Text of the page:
A couple of weeks back, IBM began posting some stuff that should give any IT or insurance business manager pause. That is, Big Blue will soon be celebrating its' 100th birthday.

Imagine that: a 100-year-old IT vendor! Doesn't sound real, does it?

Of course, many insurance industry companies have been around for just as long, or even longer. Presbyterian Minister's Fund, now part of Nationwide, was founded in 1759. CIGNA has been around since 1792 (started as Insurance Company of North America), The Hartford since 1810, New York Life since 1841, and Aetna since 1850. Such longevity is not only an indication of steady management and good business decisions, but also, at least within the insurance industry, a source of dependability and trust.

In the tech sector, often the reverse is true. Companies in the startup or relatively early stages of their lives are revered as the next big thing, as hot and getting hotter. But many of these vendors have the lifespans of a one-day fruit fly—and this is often by design. All too many times, IT companies are created with the idea that they will be bundled up and sold for a fast buck in five years or so. How many are thinking about the welfare of the customer when everything gets uprooted and lost in the bowels of some larger vendor?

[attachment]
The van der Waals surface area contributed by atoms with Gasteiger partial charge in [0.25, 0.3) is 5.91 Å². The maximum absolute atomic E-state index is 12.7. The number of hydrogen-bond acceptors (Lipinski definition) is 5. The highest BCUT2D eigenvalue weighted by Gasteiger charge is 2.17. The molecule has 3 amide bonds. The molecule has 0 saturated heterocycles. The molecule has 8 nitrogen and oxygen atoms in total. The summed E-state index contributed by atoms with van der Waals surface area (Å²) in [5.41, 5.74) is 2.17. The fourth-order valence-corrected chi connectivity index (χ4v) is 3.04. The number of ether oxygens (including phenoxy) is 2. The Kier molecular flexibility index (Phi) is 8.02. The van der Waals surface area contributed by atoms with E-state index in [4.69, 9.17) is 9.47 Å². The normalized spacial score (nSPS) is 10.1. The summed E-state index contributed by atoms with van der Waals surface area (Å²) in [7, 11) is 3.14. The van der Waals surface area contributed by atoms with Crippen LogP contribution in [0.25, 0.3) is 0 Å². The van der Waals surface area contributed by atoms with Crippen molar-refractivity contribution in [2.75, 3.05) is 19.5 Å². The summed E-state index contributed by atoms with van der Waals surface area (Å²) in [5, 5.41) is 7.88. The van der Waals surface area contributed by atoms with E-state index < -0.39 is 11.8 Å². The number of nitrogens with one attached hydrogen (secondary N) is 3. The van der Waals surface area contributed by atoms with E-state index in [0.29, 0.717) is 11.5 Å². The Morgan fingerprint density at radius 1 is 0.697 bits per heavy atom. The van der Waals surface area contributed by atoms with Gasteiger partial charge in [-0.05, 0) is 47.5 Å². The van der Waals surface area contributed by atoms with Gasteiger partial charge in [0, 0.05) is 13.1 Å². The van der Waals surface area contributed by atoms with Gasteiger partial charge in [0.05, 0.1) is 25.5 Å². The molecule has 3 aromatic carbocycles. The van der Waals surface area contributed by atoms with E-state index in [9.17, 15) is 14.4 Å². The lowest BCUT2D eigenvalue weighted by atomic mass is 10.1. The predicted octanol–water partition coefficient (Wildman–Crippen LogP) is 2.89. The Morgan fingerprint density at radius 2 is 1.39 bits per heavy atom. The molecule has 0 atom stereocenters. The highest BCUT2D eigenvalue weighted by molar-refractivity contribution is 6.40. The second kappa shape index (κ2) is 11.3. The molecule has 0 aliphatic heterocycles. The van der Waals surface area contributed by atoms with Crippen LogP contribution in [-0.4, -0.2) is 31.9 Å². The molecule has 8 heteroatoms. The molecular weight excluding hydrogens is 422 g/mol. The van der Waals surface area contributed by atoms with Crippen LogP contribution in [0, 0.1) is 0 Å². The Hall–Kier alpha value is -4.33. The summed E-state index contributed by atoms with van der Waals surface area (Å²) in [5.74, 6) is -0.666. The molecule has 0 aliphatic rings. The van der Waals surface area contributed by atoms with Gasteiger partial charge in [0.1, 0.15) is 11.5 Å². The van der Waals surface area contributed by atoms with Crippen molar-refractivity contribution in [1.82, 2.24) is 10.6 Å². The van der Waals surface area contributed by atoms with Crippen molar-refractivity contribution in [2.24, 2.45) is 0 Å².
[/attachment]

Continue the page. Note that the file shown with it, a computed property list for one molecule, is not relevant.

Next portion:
So, any good enterprise IT manager knows that longevity within a tech vendor is extremely important as far as confidence and trust goes. But it's also a very rare quality. I'm all for new ideas and new companies to keep innovation sharp and fresh, but it's also nice to know that a company will be around five years from now, or even 10 years from now before you entrust your processes and data to its solutions.

And, as any good insurance executive knows, a company is only as good as its last customer service call. IBM knows this too; that's part of why it’s still around after a century. 

How many of your current vendors will still be around in the year 2111?

Joe McKendrick is an author, consultant, blogger and frequent INN contributor specializing in information technology.

Readers are encouraged to respond to Joe using the “Add Your Comments” box below. He can also be reached at joe@mckendrickresearch.com.

This blog was exclusively written for Insurance Networking News. It may not be reposted or reused without permission from Insurance Networking News.

The opinions of bloggers on www.insurancenetworking.com do not necessarily reflect those of Insurance Networking News.

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